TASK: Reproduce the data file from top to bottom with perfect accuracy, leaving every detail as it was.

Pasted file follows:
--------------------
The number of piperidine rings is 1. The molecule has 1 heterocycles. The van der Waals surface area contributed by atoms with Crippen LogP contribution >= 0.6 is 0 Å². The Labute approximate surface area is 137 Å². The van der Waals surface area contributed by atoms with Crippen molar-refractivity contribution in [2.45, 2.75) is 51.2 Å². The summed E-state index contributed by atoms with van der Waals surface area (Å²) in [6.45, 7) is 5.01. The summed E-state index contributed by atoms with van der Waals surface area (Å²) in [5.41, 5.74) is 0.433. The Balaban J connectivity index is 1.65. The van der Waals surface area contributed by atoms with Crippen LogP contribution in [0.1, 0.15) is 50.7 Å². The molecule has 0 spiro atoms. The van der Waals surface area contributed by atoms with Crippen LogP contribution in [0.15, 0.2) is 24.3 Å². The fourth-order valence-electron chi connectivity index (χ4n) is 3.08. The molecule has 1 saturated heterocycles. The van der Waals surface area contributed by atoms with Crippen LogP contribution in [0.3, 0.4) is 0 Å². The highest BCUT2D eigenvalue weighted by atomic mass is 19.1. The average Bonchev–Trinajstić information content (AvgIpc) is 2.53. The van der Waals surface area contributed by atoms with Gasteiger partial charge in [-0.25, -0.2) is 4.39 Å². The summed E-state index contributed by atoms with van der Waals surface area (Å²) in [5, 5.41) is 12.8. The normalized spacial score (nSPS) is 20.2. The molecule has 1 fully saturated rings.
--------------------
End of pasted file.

The number of piperidine rings is 1. The molecule has 1 heterocycles. The van der Waals surface area contributed by atoms with Crippen LogP contribution >= 0.6 is 0 Å². The Labute approximate surface area is 137 Å². The van der Waals surface area contributed by atoms with Crippen molar-refractivity contribution in [2.45, 2.75) is 51.2 Å². The summed E-state index contributed by atoms with van der Waals surface area (Å²) in [6.45, 7) is 5.01. The summed E-state index contributed by atoms with van der Waals surface area (Å²) in [5.41, 5.74) is 0.433. The Balaban J connectivity index is 1.65. The van der Waals surface area contributed by atoms with Crippen LogP contribution in [0.1, 0.15) is 50.7 Å². The molecule has 0 spiro atoms. The van der Waals surface area contributed by atoms with Crippen LogP contribution in [0.15, 0.2) is 24.3 Å². The fourth-order valence-electron chi connectivity index (χ4n) is 3.08. The molecule has 1 saturated heterocycles. The van der Waals surface area contributed by atoms with Crippen LogP contribution in [0.3, 0.4) is 0 Å². The highest BCUT2D eigenvalue weighted by atomic mass is 19.1. The average Bonchev–Trinajstić information content (AvgIpc) is 2.53. The van der Waals surface area contributed by atoms with Gasteiger partial charge in [-0.25, -0.2) is 4.39 Å². The summed E-state index contributed by atoms with van der Waals surface area (Å²) in [5, 5.41) is 12.8. The normalized spacial score (nSPS) is 20.2. The molecule has 1 fully saturated rings.